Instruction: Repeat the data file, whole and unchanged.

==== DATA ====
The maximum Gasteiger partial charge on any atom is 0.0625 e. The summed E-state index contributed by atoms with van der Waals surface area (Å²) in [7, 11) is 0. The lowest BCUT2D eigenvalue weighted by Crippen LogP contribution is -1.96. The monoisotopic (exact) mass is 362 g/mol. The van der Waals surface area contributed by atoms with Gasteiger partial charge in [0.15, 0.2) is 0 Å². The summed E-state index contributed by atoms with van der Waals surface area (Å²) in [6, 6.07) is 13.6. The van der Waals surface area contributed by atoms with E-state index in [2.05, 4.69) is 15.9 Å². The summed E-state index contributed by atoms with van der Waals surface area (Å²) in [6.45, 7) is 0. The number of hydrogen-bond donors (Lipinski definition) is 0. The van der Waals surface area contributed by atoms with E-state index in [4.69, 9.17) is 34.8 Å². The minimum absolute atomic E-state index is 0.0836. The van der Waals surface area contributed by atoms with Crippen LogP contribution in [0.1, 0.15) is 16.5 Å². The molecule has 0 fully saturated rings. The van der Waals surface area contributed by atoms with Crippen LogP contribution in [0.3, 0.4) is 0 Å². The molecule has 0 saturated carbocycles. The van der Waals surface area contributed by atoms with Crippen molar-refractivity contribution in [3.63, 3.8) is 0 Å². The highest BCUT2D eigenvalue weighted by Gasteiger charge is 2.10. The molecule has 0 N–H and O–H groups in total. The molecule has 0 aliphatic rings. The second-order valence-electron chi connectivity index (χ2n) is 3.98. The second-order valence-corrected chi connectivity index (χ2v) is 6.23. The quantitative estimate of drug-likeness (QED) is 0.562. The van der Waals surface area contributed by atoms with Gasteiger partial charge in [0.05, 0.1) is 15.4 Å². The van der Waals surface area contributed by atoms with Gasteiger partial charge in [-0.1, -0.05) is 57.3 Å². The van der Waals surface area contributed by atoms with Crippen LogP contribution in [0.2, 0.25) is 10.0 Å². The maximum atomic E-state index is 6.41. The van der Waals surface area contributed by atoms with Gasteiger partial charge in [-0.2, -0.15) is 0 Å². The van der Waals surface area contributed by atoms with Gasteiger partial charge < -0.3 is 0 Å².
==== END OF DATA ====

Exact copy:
The maximum Gasteiger partial charge on any atom is 0.0625 e. The summed E-state index contributed by atoms with van der Waals surface area (Å²) in [7, 11) is 0. The lowest BCUT2D eigenvalue weighted by Crippen LogP contribution is -1.96. The monoisotopic (exact) mass is 362 g/mol. The van der Waals surface area contributed by atoms with Gasteiger partial charge in [0.15, 0.2) is 0 Å². The summed E-state index contributed by atoms with van der Waals surface area (Å²) in [6, 6.07) is 13.6. The van der Waals surface area contributed by atoms with E-state index in [2.05, 4.69) is 15.9 Å². The summed E-state index contributed by atoms with van der Waals surface area (Å²) in [6.45, 7) is 0. The number of hydrogen-bond donors (Lipinski definition) is 0. The van der Waals surface area contributed by atoms with E-state index in [4.69, 9.17) is 34.8 Å². The minimum absolute atomic E-state index is 0.0836. The van der Waals surface area contributed by atoms with Crippen LogP contribution in [0.1, 0.15) is 16.5 Å². The molecule has 0 fully saturated rings. The van der Waals surface area contributed by atoms with Crippen LogP contribution in [0.3, 0.4) is 0 Å². The molecule has 0 saturated carbocycles. The van der Waals surface area contributed by atoms with Crippen molar-refractivity contribution in [3.63, 3.8) is 0 Å². The highest BCUT2D eigenvalue weighted by Gasteiger charge is 2.10. The molecule has 0 N–H and O–H groups in total. The molecule has 0 aliphatic rings. The second-order valence-electron chi connectivity index (χ2n) is 3.98. The second-order valence-corrected chi connectivity index (χ2v) is 6.23. The quantitative estimate of drug-likeness (QED) is 0.562. The van der Waals surface area contributed by atoms with Gasteiger partial charge in [0.05, 0.1) is 15.4 Å². The van der Waals surface area contributed by atoms with Gasteiger partial charge in [-0.1, -0.05) is 57.3 Å². The van der Waals surface area contributed by atoms with Crippen LogP contribution in [0.2, 0.25) is 10.0 Å². The maximum atomic E-state index is 6.41. The van der Waals surface area contributed by atoms with Gasteiger partial charge in [-0.2, -0.15) is 0 Å². The van der Waals surface area contributed by atoms with Gasteiger partial charge < -0.3 is 0 Å².